- Using topical products prescribed for skin conditions – these can also increase the physiological process of transepidermal water loss making the skin drier. Topical steroids can also make the skin’s barrier thinner and more susceptible.
- Over-exfoliating – exfoliating too abrasively or too frequently can cause micro tears in the skin’s barrier. The skin also becomes dehydrated as the ceramides are removed.
- Sun damage, weather, hot water and air conditioning – the barrier may be designed to protect against UV rays and environmental toxins, but repeated exposure will again weaken the barrier.
- Lifestyle factors: alcohol, smoking, poor nutrition – as with everything, we need to consider what we are putting in our bodies in order to aid our internal processes. Toxins and an unbalanced diet ultimately contribute to an ineffective skin barrier.
- Genetics and natural aging – this may be out of our control but these factors are increased by all of the above.
PLANT OILS AND THE SKIN BARRIER (AN INTRODUCTION)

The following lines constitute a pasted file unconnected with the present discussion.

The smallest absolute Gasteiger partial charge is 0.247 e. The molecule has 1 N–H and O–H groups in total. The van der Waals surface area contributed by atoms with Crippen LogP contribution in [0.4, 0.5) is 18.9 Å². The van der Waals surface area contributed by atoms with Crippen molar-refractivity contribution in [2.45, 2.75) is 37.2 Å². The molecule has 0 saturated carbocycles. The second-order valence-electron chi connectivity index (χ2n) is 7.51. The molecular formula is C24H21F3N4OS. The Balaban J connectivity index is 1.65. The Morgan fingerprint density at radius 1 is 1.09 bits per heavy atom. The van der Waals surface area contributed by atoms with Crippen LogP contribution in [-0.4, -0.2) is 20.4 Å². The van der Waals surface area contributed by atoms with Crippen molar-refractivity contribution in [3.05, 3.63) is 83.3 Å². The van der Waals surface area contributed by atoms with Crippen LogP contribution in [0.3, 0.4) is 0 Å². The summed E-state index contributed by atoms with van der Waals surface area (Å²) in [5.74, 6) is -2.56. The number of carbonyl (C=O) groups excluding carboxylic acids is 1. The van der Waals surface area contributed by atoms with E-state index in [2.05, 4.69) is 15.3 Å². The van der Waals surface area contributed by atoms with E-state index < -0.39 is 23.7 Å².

Plant based oils are fats taken from plants, usually from their seeds. These are rich in nutrients such as essential fatty acids (EFAs), vitamins and antioxidants to strengthen the skin’s protective barrier, improve elasticity and slow down aging which has been accelerated by the factors listed above. The lipids (ceramides) which hold the barrier together naturally decrease as we get older, so using plant oils will help to replenish these, resulting in happy skin. We’re big fans of them because plant oils absorb easily and penetrate deep below the skin’s barrier to provide skin nutrition for cell regeneration. They also seal in the moisture and prevent the hyaluronic acid we naturally produce from evaporating. Combined with the natural oils, plant oils will draw out impurities and find the balance your skin needs to thrive.
In part two of this post we’ll be diving in deeper into how plant oils work and which to look for in your skincare products to promote a healthy skin barrier.
You might also like to read: Marula Seed Oil – A Miracle Oil
HOW DO YOU ENSURE YOU’RE TAKING CARE OF YOUR SKIN BARRIER?
We’d love for you to tell us in a comment below.